For those reasons, the Plaintiff sought the orders earlier mentioned in this judgment.
The Defendants denied responsibility and liability. The 1st Defendant averred that its duty was to administer Customs services and smuggling but this duty did not include prevention of unfair trade practices. In its Written Statement of Defence the 1st Defendant admitted that the Plaintiff was the holder of a trademark and exclusive commercial territorial rights in Uganda.
It also agreed that the Supermatch and Yes trademark was registered in the name of Leaf Tobacco and Commodities Southern Sudan Limited. The 1st Defendant also admitted and recognized that there was a legal battle between the Plaintiff and Mastermind Tobacco Kenya and an injunction stopping the 2nd Defendant from using Supermatch trademark in Southern Sudan.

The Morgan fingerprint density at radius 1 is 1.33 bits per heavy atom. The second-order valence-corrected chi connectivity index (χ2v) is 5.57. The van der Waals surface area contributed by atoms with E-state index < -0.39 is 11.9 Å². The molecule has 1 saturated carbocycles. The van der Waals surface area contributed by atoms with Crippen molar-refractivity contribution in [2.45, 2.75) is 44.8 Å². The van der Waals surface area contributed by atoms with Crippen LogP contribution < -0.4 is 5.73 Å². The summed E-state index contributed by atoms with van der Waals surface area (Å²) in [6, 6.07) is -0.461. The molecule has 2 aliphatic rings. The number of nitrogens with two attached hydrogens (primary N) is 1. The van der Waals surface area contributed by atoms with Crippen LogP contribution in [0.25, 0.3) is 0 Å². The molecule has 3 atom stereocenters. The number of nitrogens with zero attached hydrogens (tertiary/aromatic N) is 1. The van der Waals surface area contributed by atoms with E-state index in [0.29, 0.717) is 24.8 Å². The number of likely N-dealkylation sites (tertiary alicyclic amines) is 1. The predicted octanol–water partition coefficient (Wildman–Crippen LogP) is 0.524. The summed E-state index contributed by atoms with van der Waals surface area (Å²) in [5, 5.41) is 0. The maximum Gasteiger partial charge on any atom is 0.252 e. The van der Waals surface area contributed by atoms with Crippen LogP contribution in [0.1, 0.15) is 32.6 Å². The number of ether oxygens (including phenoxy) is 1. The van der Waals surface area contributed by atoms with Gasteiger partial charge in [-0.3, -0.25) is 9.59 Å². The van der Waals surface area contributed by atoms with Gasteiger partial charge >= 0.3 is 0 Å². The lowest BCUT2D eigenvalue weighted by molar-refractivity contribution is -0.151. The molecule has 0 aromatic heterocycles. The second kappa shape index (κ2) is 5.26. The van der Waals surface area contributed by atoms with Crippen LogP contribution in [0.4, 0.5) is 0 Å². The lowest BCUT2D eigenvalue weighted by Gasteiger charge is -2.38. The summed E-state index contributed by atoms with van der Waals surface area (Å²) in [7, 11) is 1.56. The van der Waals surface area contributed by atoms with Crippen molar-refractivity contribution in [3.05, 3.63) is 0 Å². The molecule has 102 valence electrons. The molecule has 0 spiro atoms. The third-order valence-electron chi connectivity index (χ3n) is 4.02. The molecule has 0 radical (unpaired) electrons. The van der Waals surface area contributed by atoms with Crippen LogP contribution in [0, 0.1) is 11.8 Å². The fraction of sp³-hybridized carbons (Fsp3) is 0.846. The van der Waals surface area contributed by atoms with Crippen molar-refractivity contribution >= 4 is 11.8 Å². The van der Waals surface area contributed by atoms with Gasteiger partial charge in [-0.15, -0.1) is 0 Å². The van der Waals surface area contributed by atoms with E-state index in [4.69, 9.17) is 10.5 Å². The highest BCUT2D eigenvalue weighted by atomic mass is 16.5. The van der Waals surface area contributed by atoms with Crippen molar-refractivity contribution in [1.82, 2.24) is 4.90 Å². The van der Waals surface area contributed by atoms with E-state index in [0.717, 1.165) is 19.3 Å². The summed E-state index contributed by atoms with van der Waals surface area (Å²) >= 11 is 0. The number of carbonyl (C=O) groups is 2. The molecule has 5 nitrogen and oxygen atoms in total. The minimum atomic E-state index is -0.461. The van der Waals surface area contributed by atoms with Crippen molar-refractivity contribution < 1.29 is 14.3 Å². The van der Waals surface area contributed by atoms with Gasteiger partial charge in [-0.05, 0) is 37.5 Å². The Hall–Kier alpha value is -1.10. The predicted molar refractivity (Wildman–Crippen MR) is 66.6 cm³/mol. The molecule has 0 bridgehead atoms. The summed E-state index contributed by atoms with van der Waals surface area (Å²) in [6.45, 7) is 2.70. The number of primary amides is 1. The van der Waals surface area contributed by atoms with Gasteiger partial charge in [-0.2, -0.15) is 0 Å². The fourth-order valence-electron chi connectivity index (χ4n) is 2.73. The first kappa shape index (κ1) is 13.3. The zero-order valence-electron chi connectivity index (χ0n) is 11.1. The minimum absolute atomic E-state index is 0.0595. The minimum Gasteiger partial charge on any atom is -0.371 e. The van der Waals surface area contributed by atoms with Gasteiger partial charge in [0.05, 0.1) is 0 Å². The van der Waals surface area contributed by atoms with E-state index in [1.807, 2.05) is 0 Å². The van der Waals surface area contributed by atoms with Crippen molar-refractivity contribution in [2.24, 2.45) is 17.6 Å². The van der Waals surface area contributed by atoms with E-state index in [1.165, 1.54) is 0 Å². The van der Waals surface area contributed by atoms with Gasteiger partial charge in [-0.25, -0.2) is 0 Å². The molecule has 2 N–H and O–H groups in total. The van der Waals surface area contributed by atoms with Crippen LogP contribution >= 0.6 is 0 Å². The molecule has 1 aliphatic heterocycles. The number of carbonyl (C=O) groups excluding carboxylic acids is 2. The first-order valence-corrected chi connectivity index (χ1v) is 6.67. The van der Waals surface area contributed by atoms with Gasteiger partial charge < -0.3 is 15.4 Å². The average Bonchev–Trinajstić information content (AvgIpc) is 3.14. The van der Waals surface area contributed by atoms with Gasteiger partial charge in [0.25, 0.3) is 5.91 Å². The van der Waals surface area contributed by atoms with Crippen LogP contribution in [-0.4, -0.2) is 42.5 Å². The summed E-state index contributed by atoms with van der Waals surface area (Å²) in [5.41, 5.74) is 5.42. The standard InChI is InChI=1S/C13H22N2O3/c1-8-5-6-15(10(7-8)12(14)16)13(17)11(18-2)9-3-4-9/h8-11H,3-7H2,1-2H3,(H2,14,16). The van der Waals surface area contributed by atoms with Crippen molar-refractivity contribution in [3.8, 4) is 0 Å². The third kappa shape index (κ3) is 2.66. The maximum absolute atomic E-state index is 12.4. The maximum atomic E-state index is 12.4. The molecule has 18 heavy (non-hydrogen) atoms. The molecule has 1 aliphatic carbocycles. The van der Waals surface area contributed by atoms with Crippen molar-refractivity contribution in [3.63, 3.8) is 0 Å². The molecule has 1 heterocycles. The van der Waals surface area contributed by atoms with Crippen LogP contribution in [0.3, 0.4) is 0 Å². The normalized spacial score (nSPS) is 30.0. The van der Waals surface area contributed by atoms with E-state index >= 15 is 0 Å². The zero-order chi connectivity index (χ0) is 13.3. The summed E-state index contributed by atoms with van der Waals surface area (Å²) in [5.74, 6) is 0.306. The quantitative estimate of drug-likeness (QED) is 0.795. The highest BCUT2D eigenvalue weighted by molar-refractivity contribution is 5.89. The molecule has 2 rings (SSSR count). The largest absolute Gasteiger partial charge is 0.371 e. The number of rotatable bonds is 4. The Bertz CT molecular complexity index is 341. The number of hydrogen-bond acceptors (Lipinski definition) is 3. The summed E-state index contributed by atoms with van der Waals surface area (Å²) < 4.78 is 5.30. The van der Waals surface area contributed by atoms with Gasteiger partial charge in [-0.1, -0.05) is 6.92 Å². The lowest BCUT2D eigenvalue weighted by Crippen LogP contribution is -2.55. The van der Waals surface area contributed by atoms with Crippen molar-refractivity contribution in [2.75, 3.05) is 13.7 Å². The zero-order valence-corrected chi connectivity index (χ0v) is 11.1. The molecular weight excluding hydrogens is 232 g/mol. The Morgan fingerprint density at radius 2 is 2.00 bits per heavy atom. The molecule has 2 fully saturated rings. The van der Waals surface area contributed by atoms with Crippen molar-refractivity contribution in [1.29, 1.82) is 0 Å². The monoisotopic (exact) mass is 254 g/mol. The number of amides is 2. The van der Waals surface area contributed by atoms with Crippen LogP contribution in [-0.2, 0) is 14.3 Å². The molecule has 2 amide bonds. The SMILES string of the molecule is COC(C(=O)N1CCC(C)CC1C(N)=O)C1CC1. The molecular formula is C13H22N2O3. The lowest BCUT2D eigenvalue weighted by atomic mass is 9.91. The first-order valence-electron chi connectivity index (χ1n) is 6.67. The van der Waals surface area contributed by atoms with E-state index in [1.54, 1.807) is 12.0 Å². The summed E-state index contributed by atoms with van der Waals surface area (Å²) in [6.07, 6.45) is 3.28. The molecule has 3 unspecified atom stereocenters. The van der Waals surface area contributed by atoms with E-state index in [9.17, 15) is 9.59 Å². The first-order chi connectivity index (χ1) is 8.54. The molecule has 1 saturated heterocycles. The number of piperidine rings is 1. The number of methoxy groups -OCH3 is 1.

Furthermore, that the Plaintiff had indeed notified her that the only products permitted to enter Southern Sudan were those under the Plaintiff’s trademark Supermatch.
Lastly, the 1st Defendant admitted that in spite of the notification, they escorted the products belonging to the 2nd Defendant to the exit point of Uganda and Southern Sudan and handed them over to Southern Sudan Customs.